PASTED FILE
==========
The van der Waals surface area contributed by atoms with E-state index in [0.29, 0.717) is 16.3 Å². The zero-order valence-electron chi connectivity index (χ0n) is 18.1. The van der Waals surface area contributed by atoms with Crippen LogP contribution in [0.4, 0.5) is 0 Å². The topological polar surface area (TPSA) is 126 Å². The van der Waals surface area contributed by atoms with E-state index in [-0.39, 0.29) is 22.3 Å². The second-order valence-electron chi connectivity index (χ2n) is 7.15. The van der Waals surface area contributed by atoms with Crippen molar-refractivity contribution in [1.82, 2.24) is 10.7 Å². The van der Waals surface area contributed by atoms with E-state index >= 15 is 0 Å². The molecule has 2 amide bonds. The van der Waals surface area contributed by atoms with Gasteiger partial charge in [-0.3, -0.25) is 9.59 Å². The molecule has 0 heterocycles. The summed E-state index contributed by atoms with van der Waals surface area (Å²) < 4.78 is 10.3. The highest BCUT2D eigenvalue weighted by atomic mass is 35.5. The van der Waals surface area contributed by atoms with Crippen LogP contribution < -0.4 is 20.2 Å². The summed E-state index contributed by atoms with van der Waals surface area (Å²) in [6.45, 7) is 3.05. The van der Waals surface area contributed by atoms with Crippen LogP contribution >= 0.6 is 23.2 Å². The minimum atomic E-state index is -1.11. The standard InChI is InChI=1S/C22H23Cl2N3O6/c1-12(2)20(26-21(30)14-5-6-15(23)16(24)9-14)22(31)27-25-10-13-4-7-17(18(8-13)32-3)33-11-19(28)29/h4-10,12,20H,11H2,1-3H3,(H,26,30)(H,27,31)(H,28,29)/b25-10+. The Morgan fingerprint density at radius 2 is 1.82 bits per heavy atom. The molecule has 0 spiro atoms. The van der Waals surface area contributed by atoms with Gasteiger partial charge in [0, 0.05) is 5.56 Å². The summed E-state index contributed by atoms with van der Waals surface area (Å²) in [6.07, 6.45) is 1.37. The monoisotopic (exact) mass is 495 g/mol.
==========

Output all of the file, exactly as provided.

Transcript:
The van der Waals surface area contributed by atoms with E-state index in [0.29, 0.717) is 16.3 Å². The zero-order valence-electron chi connectivity index (χ0n) is 18.1. The van der Waals surface area contributed by atoms with Crippen LogP contribution in [0.4, 0.5) is 0 Å². The topological polar surface area (TPSA) is 126 Å². The van der Waals surface area contributed by atoms with E-state index in [-0.39, 0.29) is 22.3 Å². The second-order valence-electron chi connectivity index (χ2n) is 7.15. The van der Waals surface area contributed by atoms with Crippen molar-refractivity contribution in [1.82, 2.24) is 10.7 Å². The van der Waals surface area contributed by atoms with E-state index >= 15 is 0 Å². The molecule has 2 amide bonds. The van der Waals surface area contributed by atoms with Gasteiger partial charge in [-0.3, -0.25) is 9.59 Å². The molecule has 0 heterocycles. The summed E-state index contributed by atoms with van der Waals surface area (Å²) < 4.78 is 10.3. The highest BCUT2D eigenvalue weighted by atomic mass is 35.5. The van der Waals surface area contributed by atoms with Crippen LogP contribution < -0.4 is 20.2 Å². The summed E-state index contributed by atoms with van der Waals surface area (Å²) in [6.45, 7) is 3.05. The van der Waals surface area contributed by atoms with Crippen LogP contribution >= 0.6 is 23.2 Å². The minimum atomic E-state index is -1.11. The standard InChI is InChI=1S/C22H23Cl2N3O6/c1-12(2)20(26-21(30)14-5-6-15(23)16(24)9-14)22(31)27-25-10-13-4-7-17(18(8-13)32-3)33-11-19(28)29/h4-10,12,20H,11H2,1-3H3,(H,26,30)(H,27,31)(H,28,29)/b25-10+. The Morgan fingerprint density at radius 2 is 1.82 bits per heavy atom. The molecule has 0 spiro atoms. The van der Waals surface area contributed by atoms with Gasteiger partial charge in [0, 0.05) is 5.56 Å². The summed E-state index contributed by atoms with van der Waals surface area (Å²) in [6.07, 6.45) is 1.37. The monoisotopic (exact) mass is 495 g/mol.